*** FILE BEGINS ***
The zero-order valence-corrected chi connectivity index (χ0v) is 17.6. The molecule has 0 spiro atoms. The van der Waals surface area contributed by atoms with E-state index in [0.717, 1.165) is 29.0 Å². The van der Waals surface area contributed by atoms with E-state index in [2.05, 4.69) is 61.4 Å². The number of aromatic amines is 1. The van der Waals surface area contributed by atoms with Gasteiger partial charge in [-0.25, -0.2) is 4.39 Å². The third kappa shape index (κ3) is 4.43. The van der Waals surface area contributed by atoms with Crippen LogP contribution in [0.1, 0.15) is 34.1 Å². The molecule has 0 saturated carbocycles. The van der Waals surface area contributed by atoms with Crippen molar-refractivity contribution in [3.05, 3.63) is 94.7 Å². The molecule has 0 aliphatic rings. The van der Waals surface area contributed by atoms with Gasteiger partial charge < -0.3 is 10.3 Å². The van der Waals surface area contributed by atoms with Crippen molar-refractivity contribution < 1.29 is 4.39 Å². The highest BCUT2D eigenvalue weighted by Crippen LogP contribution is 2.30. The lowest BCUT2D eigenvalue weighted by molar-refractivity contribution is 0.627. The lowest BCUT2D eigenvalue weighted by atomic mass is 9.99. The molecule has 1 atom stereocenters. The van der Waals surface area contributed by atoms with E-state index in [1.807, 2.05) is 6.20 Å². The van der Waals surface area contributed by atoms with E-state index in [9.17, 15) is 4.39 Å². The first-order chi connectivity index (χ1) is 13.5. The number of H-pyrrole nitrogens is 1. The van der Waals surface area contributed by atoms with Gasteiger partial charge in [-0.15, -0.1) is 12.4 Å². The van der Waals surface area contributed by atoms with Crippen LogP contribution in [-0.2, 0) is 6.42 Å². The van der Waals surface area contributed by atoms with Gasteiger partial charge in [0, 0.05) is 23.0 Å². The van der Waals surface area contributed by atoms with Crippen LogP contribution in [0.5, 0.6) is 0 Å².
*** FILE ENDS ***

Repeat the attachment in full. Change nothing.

The zero-order valence-corrected chi connectivity index (χ0v) is 17.6. The molecule has 0 spiro atoms. The van der Waals surface area contributed by atoms with E-state index in [0.717, 1.165) is 29.0 Å². The van der Waals surface area contributed by atoms with E-state index in [2.05, 4.69) is 61.4 Å². The number of aromatic amines is 1. The van der Waals surface area contributed by atoms with Gasteiger partial charge in [-0.25, -0.2) is 4.39 Å². The third kappa shape index (κ3) is 4.43. The van der Waals surface area contributed by atoms with Crippen LogP contribution in [0.1, 0.15) is 34.1 Å². The molecule has 0 saturated carbocycles. The van der Waals surface area contributed by atoms with Crippen molar-refractivity contribution in [3.05, 3.63) is 94.7 Å². The molecule has 0 aliphatic rings. The van der Waals surface area contributed by atoms with Gasteiger partial charge < -0.3 is 10.3 Å². The van der Waals surface area contributed by atoms with Crippen molar-refractivity contribution < 1.29 is 4.39 Å². The highest BCUT2D eigenvalue weighted by Crippen LogP contribution is 2.30. The lowest BCUT2D eigenvalue weighted by molar-refractivity contribution is 0.627. The lowest BCUT2D eigenvalue weighted by atomic mass is 9.99. The molecule has 1 atom stereocenters. The van der Waals surface area contributed by atoms with E-state index in [1.807, 2.05) is 6.20 Å². The van der Waals surface area contributed by atoms with E-state index in [9.17, 15) is 4.39 Å². The first-order chi connectivity index (χ1) is 13.5. The number of H-pyrrole nitrogens is 1. The van der Waals surface area contributed by atoms with Gasteiger partial charge in [-0.15, -0.1) is 12.4 Å². The van der Waals surface area contributed by atoms with Crippen LogP contribution in [-0.2, 0) is 6.42 Å². The van der Waals surface area contributed by atoms with Gasteiger partial charge in [0, 0.05) is 23.0 Å². The van der Waals surface area contributed by atoms with Crippen LogP contribution in [0.5, 0.6) is 0 Å².